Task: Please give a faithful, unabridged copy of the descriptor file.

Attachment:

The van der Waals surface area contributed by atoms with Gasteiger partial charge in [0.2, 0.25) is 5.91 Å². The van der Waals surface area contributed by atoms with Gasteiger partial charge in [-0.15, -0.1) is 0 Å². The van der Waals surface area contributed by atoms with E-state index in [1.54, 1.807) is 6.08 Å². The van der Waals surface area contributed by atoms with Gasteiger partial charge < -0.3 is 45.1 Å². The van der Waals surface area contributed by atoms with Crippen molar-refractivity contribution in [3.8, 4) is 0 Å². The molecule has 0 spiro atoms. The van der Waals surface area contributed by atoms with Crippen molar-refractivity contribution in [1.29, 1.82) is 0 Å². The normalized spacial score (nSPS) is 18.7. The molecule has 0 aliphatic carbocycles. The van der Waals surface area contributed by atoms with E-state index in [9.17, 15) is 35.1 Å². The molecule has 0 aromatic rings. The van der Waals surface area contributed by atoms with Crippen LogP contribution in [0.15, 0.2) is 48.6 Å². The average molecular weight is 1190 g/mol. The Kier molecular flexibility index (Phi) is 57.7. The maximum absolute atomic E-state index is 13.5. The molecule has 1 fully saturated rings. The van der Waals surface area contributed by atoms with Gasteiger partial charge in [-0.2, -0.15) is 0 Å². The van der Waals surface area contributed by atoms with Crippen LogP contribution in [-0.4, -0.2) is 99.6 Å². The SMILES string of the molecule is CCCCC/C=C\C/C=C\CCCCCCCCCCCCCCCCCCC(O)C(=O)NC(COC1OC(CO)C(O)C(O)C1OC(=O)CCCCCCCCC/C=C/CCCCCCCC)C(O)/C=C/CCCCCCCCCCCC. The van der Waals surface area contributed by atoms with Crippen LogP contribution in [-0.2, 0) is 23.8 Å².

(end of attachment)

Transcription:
The van der Waals surface area contributed by atoms with Gasteiger partial charge in [0.2, 0.25) is 5.91 Å². The van der Waals surface area contributed by atoms with Gasteiger partial charge in [-0.15, -0.1) is 0 Å². The van der Waals surface area contributed by atoms with E-state index in [1.54, 1.807) is 6.08 Å². The van der Waals surface area contributed by atoms with Gasteiger partial charge < -0.3 is 45.1 Å². The van der Waals surface area contributed by atoms with Crippen molar-refractivity contribution in [3.8, 4) is 0 Å². The molecule has 0 spiro atoms. The van der Waals surface area contributed by atoms with Crippen molar-refractivity contribution in [1.29, 1.82) is 0 Å². The normalized spacial score (nSPS) is 18.7. The molecule has 0 aliphatic carbocycles. The van der Waals surface area contributed by atoms with E-state index in [9.17, 15) is 35.1 Å². The molecule has 0 aromatic rings. The van der Waals surface area contributed by atoms with Crippen LogP contribution in [0.15, 0.2) is 48.6 Å². The average molecular weight is 1190 g/mol. The Kier molecular flexibility index (Phi) is 57.7. The maximum absolute atomic E-state index is 13.5. The molecule has 1 fully saturated rings. The van der Waals surface area contributed by atoms with Gasteiger partial charge in [-0.2, -0.15) is 0 Å². The van der Waals surface area contributed by atoms with Crippen LogP contribution in [-0.4, -0.2) is 99.6 Å². The SMILES string of the molecule is CCCCC/C=C\C/C=C\CCCCCCCCCCCCCCCCCCC(O)C(=O)NC(COC1OC(CO)C(O)C(O)C1OC(=O)CCCCCCCCC/C=C/CCCCCCCC)C(O)/C=C/CCCCCCCCCCCC. The van der Waals surface area contributed by atoms with Crippen LogP contribution in [-0.2, 0) is 23.8 Å².